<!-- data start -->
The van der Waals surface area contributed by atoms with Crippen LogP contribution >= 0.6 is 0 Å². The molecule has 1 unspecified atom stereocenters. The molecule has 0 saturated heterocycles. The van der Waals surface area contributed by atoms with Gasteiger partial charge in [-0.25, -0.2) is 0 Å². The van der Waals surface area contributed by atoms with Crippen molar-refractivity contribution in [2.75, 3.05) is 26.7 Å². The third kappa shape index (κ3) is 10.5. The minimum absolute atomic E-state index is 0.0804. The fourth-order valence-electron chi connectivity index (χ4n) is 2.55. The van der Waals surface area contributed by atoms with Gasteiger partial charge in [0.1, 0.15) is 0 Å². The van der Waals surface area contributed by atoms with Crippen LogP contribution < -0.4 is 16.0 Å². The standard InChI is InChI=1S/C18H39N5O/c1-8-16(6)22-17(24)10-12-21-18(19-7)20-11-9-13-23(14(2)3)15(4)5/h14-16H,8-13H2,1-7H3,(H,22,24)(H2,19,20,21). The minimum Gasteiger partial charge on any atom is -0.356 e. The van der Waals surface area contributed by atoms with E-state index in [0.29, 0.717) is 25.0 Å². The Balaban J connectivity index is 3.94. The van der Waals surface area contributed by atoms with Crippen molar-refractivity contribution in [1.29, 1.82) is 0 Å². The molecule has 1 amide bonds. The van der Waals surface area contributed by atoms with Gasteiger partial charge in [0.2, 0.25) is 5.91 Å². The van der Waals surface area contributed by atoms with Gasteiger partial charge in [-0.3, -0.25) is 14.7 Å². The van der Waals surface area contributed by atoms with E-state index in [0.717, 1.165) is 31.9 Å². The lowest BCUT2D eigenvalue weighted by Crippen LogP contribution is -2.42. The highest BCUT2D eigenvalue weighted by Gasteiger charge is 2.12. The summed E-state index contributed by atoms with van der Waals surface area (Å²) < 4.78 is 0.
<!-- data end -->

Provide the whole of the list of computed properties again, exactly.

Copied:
The van der Waals surface area contributed by atoms with Crippen LogP contribution >= 0.6 is 0 Å². The molecule has 1 unspecified atom stereocenters. The molecule has 0 saturated heterocycles. The van der Waals surface area contributed by atoms with Gasteiger partial charge in [-0.25, -0.2) is 0 Å². The van der Waals surface area contributed by atoms with Crippen molar-refractivity contribution in [2.75, 3.05) is 26.7 Å². The third kappa shape index (κ3) is 10.5. The minimum absolute atomic E-state index is 0.0804. The fourth-order valence-electron chi connectivity index (χ4n) is 2.55. The van der Waals surface area contributed by atoms with Gasteiger partial charge in [0.1, 0.15) is 0 Å². The van der Waals surface area contributed by atoms with Crippen LogP contribution < -0.4 is 16.0 Å². The standard InChI is InChI=1S/C18H39N5O/c1-8-16(6)22-17(24)10-12-21-18(19-7)20-11-9-13-23(14(2)3)15(4)5/h14-16H,8-13H2,1-7H3,(H,22,24)(H2,19,20,21). The minimum Gasteiger partial charge on any atom is -0.356 e. The van der Waals surface area contributed by atoms with E-state index in [0.29, 0.717) is 25.0 Å². The Balaban J connectivity index is 3.94. The van der Waals surface area contributed by atoms with Crippen molar-refractivity contribution in [1.29, 1.82) is 0 Å². The molecule has 1 amide bonds. The van der Waals surface area contributed by atoms with Gasteiger partial charge in [0.2, 0.25) is 5.91 Å². The van der Waals surface area contributed by atoms with Gasteiger partial charge in [-0.3, -0.25) is 14.7 Å². The van der Waals surface area contributed by atoms with E-state index in [0.717, 1.165) is 31.9 Å². The lowest BCUT2D eigenvalue weighted by Crippen LogP contribution is -2.42. The highest BCUT2D eigenvalue weighted by Gasteiger charge is 2.12. The summed E-state index contributed by atoms with van der Waals surface area (Å²) < 4.78 is 0.